Lake Mead Ends 2020 at elevation 1084’ – bringing Tier Zero operations in 2021

Share this post

Lake Mead Tier Zero

The hydrology in 2020 began with optimism and promise, but ended with a disappointing runoff and inflow to Lake Powell. We will continue to operate in Tier Zero in 2021, as we did in 2020. Tier Zero operations include a reduction of 192,000 acre-feet to CAWCD, impacting supplies available for water banking, aquifer replenishment and a modest reduction to CAP’s agriculture supplies. Although Tier Zero is good news for 2021, it’s important to note that the disappointing inflows in 2020 have pushed the outlook for 2022 (which will be announced by the U.S. Bureau of Reclamation in August 2021) toward the possibility of larger reductions under potential Tier 1 conditions.

Here’s a brief recap of the 2020 conditions in the Colorado River Basin:

  • 2020 was the first year operating under the Drought Contingency Plan(DCP) Tier Zero, which begins at Lake Mead elevation 1090’and extends to 1075’.
  • Thanks to DCP reductions and continued conservation and storage contributions, Lake Mead continued to remain stable, ending 2020 at 1084’.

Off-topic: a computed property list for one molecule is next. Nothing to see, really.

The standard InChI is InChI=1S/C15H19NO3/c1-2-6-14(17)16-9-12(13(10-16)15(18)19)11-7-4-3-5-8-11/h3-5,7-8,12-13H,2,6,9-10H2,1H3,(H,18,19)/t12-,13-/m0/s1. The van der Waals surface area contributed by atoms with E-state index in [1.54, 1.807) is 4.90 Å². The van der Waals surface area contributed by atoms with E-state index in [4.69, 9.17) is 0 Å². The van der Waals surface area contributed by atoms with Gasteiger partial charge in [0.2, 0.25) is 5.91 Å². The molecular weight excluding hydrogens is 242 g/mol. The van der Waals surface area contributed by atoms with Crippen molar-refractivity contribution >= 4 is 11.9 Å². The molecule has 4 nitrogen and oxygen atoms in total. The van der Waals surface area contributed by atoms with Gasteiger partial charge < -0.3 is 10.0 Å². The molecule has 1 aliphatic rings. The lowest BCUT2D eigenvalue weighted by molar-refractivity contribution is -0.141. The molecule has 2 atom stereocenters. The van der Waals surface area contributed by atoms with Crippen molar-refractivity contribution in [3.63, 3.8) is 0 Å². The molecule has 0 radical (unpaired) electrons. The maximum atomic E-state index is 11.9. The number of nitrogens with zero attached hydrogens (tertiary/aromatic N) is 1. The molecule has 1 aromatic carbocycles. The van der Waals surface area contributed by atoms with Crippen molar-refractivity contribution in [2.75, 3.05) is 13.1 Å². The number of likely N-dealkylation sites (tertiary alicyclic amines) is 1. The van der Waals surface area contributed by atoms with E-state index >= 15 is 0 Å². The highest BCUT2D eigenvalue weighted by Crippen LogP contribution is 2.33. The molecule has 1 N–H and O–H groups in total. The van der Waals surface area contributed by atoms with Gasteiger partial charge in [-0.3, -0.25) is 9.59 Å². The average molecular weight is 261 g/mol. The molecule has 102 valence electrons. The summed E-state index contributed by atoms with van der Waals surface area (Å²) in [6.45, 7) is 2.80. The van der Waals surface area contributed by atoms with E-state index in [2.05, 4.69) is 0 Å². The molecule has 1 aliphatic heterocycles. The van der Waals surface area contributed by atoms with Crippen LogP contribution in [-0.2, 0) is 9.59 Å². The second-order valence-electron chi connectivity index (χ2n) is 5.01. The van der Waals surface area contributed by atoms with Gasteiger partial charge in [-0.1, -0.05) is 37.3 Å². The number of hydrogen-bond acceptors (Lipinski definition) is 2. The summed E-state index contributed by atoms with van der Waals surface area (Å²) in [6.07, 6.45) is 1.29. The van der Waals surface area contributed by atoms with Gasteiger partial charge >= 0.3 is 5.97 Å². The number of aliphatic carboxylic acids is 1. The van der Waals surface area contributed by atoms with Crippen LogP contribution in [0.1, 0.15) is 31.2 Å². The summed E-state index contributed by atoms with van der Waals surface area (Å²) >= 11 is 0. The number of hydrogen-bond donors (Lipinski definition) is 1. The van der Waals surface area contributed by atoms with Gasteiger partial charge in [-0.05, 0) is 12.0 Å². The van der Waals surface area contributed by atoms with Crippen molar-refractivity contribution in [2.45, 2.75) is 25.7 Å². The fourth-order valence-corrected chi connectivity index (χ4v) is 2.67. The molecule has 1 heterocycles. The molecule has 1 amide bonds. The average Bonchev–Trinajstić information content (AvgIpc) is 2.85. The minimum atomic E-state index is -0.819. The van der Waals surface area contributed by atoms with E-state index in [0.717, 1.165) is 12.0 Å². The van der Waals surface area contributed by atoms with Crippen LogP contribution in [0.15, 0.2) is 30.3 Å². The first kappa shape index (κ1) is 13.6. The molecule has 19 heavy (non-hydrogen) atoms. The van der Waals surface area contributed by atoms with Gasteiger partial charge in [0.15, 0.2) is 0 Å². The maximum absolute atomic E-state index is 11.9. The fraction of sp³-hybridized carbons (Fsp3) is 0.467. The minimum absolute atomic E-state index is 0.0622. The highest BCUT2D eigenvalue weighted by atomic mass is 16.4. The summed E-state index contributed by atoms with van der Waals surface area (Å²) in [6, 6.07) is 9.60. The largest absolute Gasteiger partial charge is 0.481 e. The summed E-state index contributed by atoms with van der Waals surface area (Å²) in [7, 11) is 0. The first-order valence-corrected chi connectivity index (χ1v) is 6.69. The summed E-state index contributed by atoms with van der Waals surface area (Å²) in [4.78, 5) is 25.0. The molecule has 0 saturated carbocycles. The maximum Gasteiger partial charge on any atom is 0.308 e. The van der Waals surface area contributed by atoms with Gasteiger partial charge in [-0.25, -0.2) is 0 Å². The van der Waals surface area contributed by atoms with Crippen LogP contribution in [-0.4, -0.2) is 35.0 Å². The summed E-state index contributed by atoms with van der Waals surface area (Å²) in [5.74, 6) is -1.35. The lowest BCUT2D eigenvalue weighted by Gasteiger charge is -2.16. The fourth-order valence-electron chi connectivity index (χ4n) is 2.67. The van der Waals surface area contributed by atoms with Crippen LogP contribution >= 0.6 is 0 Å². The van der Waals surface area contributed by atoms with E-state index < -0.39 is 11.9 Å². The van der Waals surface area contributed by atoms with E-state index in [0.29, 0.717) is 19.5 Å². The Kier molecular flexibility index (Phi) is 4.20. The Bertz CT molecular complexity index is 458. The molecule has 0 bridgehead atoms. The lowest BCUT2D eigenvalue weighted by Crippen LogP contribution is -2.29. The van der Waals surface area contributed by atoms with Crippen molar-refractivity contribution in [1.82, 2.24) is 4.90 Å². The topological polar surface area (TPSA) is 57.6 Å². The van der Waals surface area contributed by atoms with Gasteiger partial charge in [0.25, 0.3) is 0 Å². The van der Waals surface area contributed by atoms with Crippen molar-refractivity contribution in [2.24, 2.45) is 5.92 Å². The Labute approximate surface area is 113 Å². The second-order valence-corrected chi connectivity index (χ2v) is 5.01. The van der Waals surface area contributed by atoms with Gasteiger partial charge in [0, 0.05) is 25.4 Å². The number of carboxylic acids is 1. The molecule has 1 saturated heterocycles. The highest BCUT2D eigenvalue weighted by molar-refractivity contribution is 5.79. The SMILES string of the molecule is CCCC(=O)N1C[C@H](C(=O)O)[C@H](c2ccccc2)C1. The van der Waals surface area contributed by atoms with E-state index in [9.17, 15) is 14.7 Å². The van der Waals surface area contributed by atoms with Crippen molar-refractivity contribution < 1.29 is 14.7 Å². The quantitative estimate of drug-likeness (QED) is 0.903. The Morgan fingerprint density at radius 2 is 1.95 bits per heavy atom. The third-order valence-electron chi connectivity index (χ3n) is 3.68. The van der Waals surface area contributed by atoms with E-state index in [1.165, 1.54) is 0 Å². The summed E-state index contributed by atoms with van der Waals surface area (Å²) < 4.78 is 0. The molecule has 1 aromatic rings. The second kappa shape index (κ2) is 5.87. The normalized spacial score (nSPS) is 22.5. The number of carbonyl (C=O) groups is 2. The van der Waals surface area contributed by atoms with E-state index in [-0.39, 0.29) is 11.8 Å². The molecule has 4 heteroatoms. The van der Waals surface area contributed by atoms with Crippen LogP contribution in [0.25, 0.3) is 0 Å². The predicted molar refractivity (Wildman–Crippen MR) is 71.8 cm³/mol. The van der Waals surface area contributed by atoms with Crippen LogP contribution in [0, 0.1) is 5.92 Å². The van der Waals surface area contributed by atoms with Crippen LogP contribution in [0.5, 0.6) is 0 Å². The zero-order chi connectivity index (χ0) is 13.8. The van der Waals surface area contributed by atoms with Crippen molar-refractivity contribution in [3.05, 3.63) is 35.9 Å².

• The end of the snow accumulation season showed a near-normal snowpack across the Upper Colorado River Basin.
  • The April 2020 runoff projections showed inflows to Lake Powell on the order of about 80% of the long-term median. These projections reflected the influence of dry fall 2019 conditions, which were projected to reduce the conversion of snowpack to runoff in spring-summer 2020.
  • The hot, dry spring and summer 2020 further depleted the runoff into Lake Powell. By the end of the runoff season, the inflows to Lake Powell were about 55% of the long-term median.
  • The hot and dry conditions persisted into the fall 2020.

The reduced inflows to Lake Powell in 2020, absent normal inflows in the spring and summer of 2021, will trigger reduced releases from Lake Powell in water year 2021 and 2022, causing a drop in Lake Mead elevations. This could result in Tier 1 (1075 – 1050’) for 2022 operations.

Under Tier 1, Arizona would be required to reduce uses by 512,000 acre-feet, to Arizona’s 2.8 MAF entitlement, borne almost entirely by CAWCD. This reduction, almost 30% of the CAP supply, is significant and will impact CAP’s many water users. However, there would be no immediate impact to municipal and tribal water supplies under a Tier 1 shortage. Due to the Arizona Implementation Plan that was developed in 2019 for DCP, plans and agreements are in place to manage these reductions within the state. The Tier 1 reductions would be partially mitigated through the implementation of several innovative shortage-sharing and mitigation agreements, which would eliminate water banking and replenishment and severely curtail the agriculture supply. The cooperation and collaboration developed in the Arizona DCP process continues to benefit Arizona water users, even in the face of potentially deeper reductions in 2022.

The potential Tier 1 conditions in 2022 are far from certain. As we have seen and experienced over previous years, you never know what a year can bring!